Home » You Don’t Want to Be One of the First On a New Attraction: Here’s Why

You Don’t Want to Be One of the First On a New Attraction: Here’s Why

The Wizarding World packed with guests

So you’re amped to see Avatar come to Animal Kingdom, or you’re already planning ahead for the exciting new Toy Story rides coming to Disney’s Hollywood Studios. As thrilling as new ride openings are, those first few months aren’t really something you want to witness. You’re better pushing back your vacation and seeing these attractions a little later in their theme park tenure. Here are some compelling reasons to reschedule and avoid ride openings.

The parks get packed 

The Wizarding World packed with guests

You’re not the first person to hear about that hot new attraction and get excited. Theme parks market their latest rides to death to drum up more business, and it usually works. The thousands of people who flock to the park for that hot new attraction may only hop on the ride once, but they’re probably in the park all day or all week. There’s a natural surge of guest traffic that comes with any grand opening.

Animal Kingdom will be busier thanks to the new Avatar opening. This one land is expected to increase wait times throughout the entire park by about 15 percent. Epcot’s Norway is so packed with guests flocking in for Frozen Ever After that the park started opening both Norway and Mexico early to try and compensate. Even if you’re not vying for a front seat to the latest and greatest attraction, you’ll still feel the impact of it if you plan your visit to coincide with the first several months of a big opening.

With crowds and wait times swelling throughout the associated park, your visit is going to get a lot sweatier and slower. If you want a smoother experience all around with streets you can comfortably navigate and a schedule with a well-rounded number of rides on it, wait until the thrill of major openings has worn off.

Rides are glitchy at the beginning 


Every ride has its characteristic glitches – some more noticeable or persistent than others. However, all attractions battle bumpy opening day issues. It takes time for engineers to discover all the quirks and errors in a ride system, and there are usually a lot of them. Try as they might to anticipate guest actions in the testing phase, it’s just not possible to get to the heart of it all. You don’t know what will really happen when you press the full weight of a heavy guest load into a vehicle and run it continuously for hours at a time until you’re doing just that.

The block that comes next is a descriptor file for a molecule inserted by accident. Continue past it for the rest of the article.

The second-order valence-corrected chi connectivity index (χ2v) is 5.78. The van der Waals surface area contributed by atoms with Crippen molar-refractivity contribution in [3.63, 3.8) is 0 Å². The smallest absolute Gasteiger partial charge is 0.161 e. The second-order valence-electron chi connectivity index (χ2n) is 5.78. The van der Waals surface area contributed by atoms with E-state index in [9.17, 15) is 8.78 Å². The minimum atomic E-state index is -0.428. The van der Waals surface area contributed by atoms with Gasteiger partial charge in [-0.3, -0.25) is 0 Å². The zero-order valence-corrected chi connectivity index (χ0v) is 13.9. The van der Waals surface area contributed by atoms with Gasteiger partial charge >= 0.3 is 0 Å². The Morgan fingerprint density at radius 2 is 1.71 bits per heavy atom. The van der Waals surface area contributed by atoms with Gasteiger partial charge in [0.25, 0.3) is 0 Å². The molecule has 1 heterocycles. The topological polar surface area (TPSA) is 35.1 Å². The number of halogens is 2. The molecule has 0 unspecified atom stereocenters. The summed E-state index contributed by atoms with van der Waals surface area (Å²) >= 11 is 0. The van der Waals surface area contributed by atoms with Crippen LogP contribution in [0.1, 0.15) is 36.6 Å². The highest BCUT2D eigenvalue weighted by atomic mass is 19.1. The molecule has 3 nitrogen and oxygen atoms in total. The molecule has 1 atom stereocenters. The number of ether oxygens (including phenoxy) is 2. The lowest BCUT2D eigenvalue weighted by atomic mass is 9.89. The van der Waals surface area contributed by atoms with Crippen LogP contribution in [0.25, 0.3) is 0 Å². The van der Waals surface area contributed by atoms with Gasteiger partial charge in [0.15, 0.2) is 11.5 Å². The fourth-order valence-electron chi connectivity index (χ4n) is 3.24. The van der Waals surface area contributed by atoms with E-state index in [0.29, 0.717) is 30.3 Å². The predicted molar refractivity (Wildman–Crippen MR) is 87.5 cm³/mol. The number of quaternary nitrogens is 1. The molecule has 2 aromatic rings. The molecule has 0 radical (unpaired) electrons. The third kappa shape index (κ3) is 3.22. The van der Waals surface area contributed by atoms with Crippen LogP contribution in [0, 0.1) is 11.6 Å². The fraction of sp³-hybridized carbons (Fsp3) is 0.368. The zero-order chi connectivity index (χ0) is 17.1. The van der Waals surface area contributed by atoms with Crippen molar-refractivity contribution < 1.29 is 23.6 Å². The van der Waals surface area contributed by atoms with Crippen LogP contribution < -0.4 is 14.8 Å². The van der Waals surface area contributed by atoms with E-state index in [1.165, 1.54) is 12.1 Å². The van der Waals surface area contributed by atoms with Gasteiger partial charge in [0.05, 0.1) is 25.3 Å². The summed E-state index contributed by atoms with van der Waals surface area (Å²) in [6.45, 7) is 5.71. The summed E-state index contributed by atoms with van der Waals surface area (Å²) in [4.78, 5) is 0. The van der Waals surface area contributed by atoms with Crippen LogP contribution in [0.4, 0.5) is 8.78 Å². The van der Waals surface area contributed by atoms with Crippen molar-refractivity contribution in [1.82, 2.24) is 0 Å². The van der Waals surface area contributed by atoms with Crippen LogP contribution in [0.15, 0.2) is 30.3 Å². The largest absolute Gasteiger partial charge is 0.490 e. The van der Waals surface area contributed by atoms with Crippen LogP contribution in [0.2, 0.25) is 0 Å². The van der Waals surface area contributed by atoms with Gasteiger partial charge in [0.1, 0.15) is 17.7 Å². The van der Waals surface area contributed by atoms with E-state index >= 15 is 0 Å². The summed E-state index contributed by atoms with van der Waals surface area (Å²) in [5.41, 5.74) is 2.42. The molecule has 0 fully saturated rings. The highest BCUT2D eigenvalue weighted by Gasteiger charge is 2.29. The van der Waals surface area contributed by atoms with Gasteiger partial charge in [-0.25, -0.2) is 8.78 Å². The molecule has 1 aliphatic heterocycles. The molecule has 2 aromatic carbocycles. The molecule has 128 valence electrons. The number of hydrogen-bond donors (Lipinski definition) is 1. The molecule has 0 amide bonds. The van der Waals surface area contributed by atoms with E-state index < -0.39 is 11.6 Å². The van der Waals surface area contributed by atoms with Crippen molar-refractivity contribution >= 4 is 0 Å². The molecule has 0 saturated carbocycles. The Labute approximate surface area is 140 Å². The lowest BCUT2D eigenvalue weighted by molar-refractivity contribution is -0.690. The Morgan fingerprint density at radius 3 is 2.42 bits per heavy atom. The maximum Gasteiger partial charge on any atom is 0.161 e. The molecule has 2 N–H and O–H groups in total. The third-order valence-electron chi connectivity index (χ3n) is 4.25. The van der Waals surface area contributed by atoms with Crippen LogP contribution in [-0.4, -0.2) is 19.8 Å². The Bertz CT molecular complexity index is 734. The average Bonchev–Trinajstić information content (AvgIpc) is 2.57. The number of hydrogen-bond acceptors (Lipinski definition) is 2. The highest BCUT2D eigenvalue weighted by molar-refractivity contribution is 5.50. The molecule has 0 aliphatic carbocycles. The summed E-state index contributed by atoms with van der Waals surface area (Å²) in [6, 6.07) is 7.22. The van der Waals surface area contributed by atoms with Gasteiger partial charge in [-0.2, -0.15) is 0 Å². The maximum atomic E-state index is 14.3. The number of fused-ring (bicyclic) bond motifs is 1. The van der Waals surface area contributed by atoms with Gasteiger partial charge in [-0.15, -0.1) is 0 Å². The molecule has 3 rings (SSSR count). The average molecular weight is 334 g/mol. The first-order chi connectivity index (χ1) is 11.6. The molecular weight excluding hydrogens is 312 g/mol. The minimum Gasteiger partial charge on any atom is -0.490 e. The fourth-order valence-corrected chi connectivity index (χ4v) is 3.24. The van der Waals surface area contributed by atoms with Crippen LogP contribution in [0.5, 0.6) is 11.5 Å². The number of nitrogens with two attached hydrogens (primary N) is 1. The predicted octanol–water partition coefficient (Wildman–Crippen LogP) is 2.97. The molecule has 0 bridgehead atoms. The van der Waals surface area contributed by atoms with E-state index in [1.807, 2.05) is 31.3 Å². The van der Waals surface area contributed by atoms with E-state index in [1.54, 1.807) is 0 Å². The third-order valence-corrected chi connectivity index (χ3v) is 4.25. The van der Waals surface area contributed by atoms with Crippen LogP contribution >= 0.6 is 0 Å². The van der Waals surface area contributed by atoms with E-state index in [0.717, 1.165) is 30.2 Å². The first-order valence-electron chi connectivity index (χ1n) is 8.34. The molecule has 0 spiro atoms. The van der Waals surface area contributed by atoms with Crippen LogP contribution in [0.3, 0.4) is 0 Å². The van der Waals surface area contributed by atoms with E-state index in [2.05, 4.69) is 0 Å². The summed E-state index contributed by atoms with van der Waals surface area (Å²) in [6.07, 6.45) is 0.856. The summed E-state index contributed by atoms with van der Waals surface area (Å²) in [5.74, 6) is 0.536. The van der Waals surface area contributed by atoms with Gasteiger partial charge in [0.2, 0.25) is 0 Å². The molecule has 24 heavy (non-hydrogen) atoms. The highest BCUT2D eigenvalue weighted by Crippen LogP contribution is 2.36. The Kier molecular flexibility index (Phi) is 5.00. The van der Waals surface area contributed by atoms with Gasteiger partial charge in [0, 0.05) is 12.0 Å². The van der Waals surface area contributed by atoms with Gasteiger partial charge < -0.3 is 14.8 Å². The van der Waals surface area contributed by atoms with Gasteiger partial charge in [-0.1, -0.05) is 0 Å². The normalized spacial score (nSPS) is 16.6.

Ride glitches can cause a variety of issues for you as the guest. This includes:

  • On-vehicle down time: Cast Members are more hesitant to evacuate or dump an attraction when it’s a new opening with a massive line. While you will absolutely be evacuated in a safety situation, you may find that you’re left to linger in a non-moving ride vehicle that’s still perfectly safe.
  • Non-functional features: You probably won’t even know what you’re missing, but in the early weeks of an attraction, it’s extremely likely that there are non-functioning elements. Some may have been left out intentionally to rush the opening day. Others will have broken down soon after the opening and linger in disrepair awaiting the first rehab. Even the Cast Members are new to the attraction at this stage, so they may not catch minor problems right away. Again, safety isn’t much of an issue, but show can suffer.
  • Patchy Performance: Starts, stops, and slow-downs are especially common with a new ride system. While these are minor issues that Cast Members will push right through, they’re going to diminish your ride experience. If your vehicle slows or pauses in places where it’s not really meant to, the entire flow of the ride is off, and you’re not getting the full thrill that you bargained for.

Lines are long for multiple reasons

Frozen Ever After

New attractions are notorious for their long lines. Guests routinely waited around five hours for Frozen Ever After. When Universal opened its Wizarding World of Harry Potter, lines just to get into these areas wrapped around the entire park, with many guests waiting all day just to set foot in this magical land. If you don’t want to dedicate your entire day to a single ride, you definitely shouldn’t arrive when it’s new.

Long lines are caused by a few factors. Naturally, one is the popularity of the attraction. However, those glitches mentioned above are another big driving factor. With queues that are extended through multiple buildings and hundreds of guests waiting for a single attraction, closing the ride is no small feat. It’s easier to leave the line in place while dealing with a down time than it is to announce a closure and empty the queue. 


The posted wait time may have been a workable three hours when you got in line, but if the ride gets glitchy and the Cast Members have to reboot or send a few empty vehicles every hour, you could easily end up waiting hours longer than anticipated. From your spot in the packed queue, you’ll have no idea what’s happening or how much longer you have to wait.

Down times and dumps are common

Gringotts Dragon

When ride problems really are too much to handle, those big-name attractions can and will simply go 101. Down times are far more common for new attractions than those that are good and broken-in. This means that you could wait hours to get into a new themed land only to find its signature attraction closed for the day. You also have a high risk of waiting in line for a few hours just to get dumped from the queue before you ever set foot on a ride vehicle. Wasted time is a natural occurrence when you’re around new attractions.

If you want to make the most of your theme park visit, packing multiple attractions into your day and maneuvering easily through the park, steer clear of big openings. Wait till the glitches are gone and the newness has worn off to get your thrills in quickly.